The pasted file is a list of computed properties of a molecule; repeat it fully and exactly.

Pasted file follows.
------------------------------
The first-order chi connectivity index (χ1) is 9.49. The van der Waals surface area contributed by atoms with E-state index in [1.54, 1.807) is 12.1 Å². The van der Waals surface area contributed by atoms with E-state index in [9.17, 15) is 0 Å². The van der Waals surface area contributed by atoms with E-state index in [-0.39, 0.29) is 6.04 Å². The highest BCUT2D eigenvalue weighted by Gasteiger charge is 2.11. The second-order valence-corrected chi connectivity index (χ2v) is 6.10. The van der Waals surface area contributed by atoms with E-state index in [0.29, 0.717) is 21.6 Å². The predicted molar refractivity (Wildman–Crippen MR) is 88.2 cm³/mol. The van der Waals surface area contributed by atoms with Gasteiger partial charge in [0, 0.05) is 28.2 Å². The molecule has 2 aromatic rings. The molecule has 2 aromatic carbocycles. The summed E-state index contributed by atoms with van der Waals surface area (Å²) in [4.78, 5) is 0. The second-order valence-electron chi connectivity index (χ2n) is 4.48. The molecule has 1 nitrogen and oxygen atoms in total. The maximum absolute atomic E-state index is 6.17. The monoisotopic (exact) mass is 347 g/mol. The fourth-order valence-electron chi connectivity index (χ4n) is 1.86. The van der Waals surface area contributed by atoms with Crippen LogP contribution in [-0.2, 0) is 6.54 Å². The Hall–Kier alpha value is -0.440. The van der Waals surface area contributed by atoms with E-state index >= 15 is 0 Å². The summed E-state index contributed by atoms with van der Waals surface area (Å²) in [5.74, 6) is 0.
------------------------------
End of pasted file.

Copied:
The first-order chi connectivity index (χ1) is 9.49. The van der Waals surface area contributed by atoms with E-state index in [1.54, 1.807) is 12.1 Å². The van der Waals surface area contributed by atoms with E-state index in [9.17, 15) is 0 Å². The van der Waals surface area contributed by atoms with E-state index in [-0.39, 0.29) is 6.04 Å². The highest BCUT2D eigenvalue weighted by Gasteiger charge is 2.11. The second-order valence-corrected chi connectivity index (χ2v) is 6.10. The van der Waals surface area contributed by atoms with E-state index in [0.29, 0.717) is 21.6 Å². The predicted molar refractivity (Wildman–Crippen MR) is 88.2 cm³/mol. The van der Waals surface area contributed by atoms with Gasteiger partial charge in [0, 0.05) is 28.2 Å². The molecule has 2 aromatic rings. The molecule has 2 aromatic carbocycles. The summed E-state index contributed by atoms with van der Waals surface area (Å²) in [4.78, 5) is 0. The second-order valence-electron chi connectivity index (χ2n) is 4.48. The molecule has 1 nitrogen and oxygen atoms in total. The maximum absolute atomic E-state index is 6.17. The monoisotopic (exact) mass is 347 g/mol. The fourth-order valence-electron chi connectivity index (χ4n) is 1.86. The van der Waals surface area contributed by atoms with Crippen LogP contribution in [-0.2, 0) is 6.54 Å². The Hall–Kier alpha value is -0.440. The van der Waals surface area contributed by atoms with E-state index >= 15 is 0 Å². The summed E-state index contributed by atoms with van der Waals surface area (Å²) in [5.74, 6) is 0.